Find out what your credit report and credit score are and correct any inaccuracies. Lenders look at factors called the four Cs of credit: credit history (timely bill paying), capital (money available for a down payment), capacity (income versus debt), and collateral (the value and condition of the house).
3. Look for down-payment and closing-cost assistance programs. Some nonprofit organizations and state or local government agencies can help you with down payment and closing costs through grant money or low-interest loans.
4. Make sure homeownership fits with your lifestyle.
If you will be in a particular community for less than three years, if the local economy is not doing well, if unemployment is rising, or if your future income will not provide you with enough for mortgage payments and other financial responsibilities in owning a home, then renting may provide the better option.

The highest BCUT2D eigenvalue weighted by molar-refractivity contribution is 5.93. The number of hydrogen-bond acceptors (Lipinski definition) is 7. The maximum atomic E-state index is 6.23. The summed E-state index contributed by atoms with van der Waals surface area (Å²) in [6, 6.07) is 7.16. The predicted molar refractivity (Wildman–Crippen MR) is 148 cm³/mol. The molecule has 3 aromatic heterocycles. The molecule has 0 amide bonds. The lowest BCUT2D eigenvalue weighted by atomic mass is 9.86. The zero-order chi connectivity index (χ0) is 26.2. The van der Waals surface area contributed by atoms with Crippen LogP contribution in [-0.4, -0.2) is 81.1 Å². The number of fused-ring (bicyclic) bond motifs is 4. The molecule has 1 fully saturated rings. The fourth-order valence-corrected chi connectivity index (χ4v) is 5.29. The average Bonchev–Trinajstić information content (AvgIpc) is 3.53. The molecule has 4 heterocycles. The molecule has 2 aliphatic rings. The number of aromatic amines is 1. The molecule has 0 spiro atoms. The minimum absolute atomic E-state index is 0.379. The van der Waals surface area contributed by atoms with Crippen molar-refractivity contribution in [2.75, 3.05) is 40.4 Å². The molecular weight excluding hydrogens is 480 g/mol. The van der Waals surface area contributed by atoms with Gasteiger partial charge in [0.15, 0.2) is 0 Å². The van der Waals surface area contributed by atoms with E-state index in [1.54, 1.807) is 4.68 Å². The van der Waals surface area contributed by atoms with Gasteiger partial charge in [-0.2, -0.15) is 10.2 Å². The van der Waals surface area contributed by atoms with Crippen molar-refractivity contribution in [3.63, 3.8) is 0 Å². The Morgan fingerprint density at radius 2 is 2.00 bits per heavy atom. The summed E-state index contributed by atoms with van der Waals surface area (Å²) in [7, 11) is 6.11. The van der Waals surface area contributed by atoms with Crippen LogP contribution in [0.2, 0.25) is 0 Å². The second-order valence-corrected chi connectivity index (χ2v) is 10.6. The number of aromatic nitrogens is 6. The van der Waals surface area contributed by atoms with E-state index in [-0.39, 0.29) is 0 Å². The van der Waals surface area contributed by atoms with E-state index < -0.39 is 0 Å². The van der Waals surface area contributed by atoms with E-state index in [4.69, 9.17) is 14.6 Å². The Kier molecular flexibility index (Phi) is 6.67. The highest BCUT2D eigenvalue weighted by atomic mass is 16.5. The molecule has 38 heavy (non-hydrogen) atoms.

5. Shop around for everything related to your home purchase.
Follow the “rule of threes” by comparing at least three products, professionals or services before making your final selections.
6. Get pre-approved for financing before shopping for a home.
Pre-approval is different from pre-qualification, which refers to when a lender calculates how much mortgage you likely can afford based on unverified information. A preapproval is a guarantee that the lender will loan you a fixed amount of money, as long as the property appraises over the amount for which you are qualified and you buy within a certain time period.
7. Carefully select a location.
Research area schools, property tax rates, insurance rates, and crime statistics. Spend time thinking about things that may be important.

*You can order your credit report and credit score from each of the three major credit reporting agencies: Experian; Equifax; and TransUnion. For more information on credit scoring, visit